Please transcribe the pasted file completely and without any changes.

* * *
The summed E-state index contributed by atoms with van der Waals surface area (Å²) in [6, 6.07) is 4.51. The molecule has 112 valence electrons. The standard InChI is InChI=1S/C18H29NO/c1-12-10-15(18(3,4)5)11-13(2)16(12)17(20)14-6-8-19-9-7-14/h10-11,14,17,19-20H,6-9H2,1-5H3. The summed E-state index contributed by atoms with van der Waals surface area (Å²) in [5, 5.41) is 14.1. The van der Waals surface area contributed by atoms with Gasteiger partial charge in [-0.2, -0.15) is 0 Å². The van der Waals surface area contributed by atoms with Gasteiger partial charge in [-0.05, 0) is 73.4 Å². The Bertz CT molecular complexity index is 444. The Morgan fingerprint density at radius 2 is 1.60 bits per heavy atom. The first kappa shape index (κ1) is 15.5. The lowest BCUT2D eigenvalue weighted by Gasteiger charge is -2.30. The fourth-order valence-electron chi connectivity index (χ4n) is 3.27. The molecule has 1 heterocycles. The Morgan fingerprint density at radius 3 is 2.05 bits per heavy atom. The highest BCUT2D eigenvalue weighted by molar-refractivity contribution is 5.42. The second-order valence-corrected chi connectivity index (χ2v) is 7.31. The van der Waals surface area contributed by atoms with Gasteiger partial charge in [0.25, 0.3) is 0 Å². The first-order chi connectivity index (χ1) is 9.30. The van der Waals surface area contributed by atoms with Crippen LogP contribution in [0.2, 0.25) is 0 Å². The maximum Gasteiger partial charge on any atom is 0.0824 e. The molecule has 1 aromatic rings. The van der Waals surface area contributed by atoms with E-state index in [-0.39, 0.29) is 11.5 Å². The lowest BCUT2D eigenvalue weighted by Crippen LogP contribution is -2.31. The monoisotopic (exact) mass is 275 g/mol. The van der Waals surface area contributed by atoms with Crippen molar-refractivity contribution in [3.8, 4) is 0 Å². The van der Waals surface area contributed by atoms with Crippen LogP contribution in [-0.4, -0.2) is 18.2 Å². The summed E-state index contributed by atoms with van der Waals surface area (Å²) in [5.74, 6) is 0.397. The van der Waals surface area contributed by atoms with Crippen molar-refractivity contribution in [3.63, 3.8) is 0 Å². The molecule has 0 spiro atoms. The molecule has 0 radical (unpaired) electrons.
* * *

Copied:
The summed E-state index contributed by atoms with van der Waals surface area (Å²) in [6, 6.07) is 4.51. The molecule has 112 valence electrons. The standard InChI is InChI=1S/C18H29NO/c1-12-10-15(18(3,4)5)11-13(2)16(12)17(20)14-6-8-19-9-7-14/h10-11,14,17,19-20H,6-9H2,1-5H3. The summed E-state index contributed by atoms with van der Waals surface area (Å²) in [5, 5.41) is 14.1. The van der Waals surface area contributed by atoms with Gasteiger partial charge in [-0.2, -0.15) is 0 Å². The van der Waals surface area contributed by atoms with Gasteiger partial charge in [-0.05, 0) is 73.4 Å². The Bertz CT molecular complexity index is 444. The Morgan fingerprint density at radius 2 is 1.60 bits per heavy atom. The first kappa shape index (κ1) is 15.5. The lowest BCUT2D eigenvalue weighted by Gasteiger charge is -2.30. The fourth-order valence-electron chi connectivity index (χ4n) is 3.27. The molecule has 1 heterocycles. The Morgan fingerprint density at radius 3 is 2.05 bits per heavy atom. The highest BCUT2D eigenvalue weighted by molar-refractivity contribution is 5.42. The second-order valence-corrected chi connectivity index (χ2v) is 7.31. The van der Waals surface area contributed by atoms with Gasteiger partial charge in [0.25, 0.3) is 0 Å². The first-order chi connectivity index (χ1) is 9.30. The van der Waals surface area contributed by atoms with Crippen LogP contribution in [0.2, 0.25) is 0 Å². The maximum Gasteiger partial charge on any atom is 0.0824 e. The molecule has 1 aromatic rings. The van der Waals surface area contributed by atoms with E-state index in [-0.39, 0.29) is 11.5 Å². The lowest BCUT2D eigenvalue weighted by Crippen LogP contribution is -2.31. The monoisotopic (exact) mass is 275 g/mol. The van der Waals surface area contributed by atoms with Crippen molar-refractivity contribution in [3.8, 4) is 0 Å². The van der Waals surface area contributed by atoms with Crippen LogP contribution in [-0.4, -0.2) is 18.2 Å². The summed E-state index contributed by atoms with van der Waals surface area (Å²) in [5.74, 6) is 0.397. The van der Waals surface area contributed by atoms with Crippen molar-refractivity contribution in [3.63, 3.8) is 0 Å². The molecule has 0 spiro atoms. The molecule has 0 radical (unpaired) electrons.